Thursday, August 3, 2017

NCAA Athletes Should Profit Independent from University

Story and video by Zach Staton, photo by

SYRACUSE, N.Y. - Recently, UCF kicker Donald De La Haye was ruled ineligible by the NCAA for making money off a YouTube account he had managed for years.  Now what's so wrong with making money off a YouTube account?  There are hundreds of high schoolers, not affiliated with athletics, that have done that for years.

The NCAA is in charge when it comes to athletes.

Article: UCF kicker Donald De La Haye ruled ineligible for taking YouTube revenue

Athletes have had this culture of fear created by the NCAA that they can't make money even if it's unaffiliated with the university if it is made based off of their likeness. The truth of the matter is they are well within their rights to make money off their likeness when it's not in connection with the university.

Article: Should NCAA Athletes Be Allowed to Profit from Their Own Fame?

I was able to get a job during my undergraduate career at a radio station, part-time, while also work at my campus' radio station.  There was no broadcasters association that said I was ineligible to for the radio station on my campus because I made money at another radio station professionally.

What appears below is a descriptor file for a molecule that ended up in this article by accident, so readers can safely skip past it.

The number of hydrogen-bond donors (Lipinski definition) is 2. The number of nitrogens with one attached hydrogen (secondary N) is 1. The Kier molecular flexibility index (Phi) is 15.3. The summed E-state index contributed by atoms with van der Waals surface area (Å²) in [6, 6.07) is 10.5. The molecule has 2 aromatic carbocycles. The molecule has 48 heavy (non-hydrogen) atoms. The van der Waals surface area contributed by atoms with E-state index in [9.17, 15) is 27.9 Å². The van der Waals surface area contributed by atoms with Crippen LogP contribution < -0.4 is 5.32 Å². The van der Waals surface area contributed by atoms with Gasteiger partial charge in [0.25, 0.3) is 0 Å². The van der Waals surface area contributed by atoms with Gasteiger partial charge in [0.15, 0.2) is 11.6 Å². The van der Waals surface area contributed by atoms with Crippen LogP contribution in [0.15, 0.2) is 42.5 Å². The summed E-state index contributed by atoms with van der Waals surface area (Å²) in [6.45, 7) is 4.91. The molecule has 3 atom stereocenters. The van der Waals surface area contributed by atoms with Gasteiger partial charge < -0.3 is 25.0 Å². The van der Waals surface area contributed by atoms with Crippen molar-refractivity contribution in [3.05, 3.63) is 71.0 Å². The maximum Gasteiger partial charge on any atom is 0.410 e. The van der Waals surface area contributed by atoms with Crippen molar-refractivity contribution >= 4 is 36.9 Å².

Because that's dumb.

I was able to make money while practicing what I wanted to do in my future career. Which is exactly what these athletes want to do.  Some of them will be celebrities and have to sign autographs.  It's okay for them to make money off their likeness when it is not affiliated with the university.

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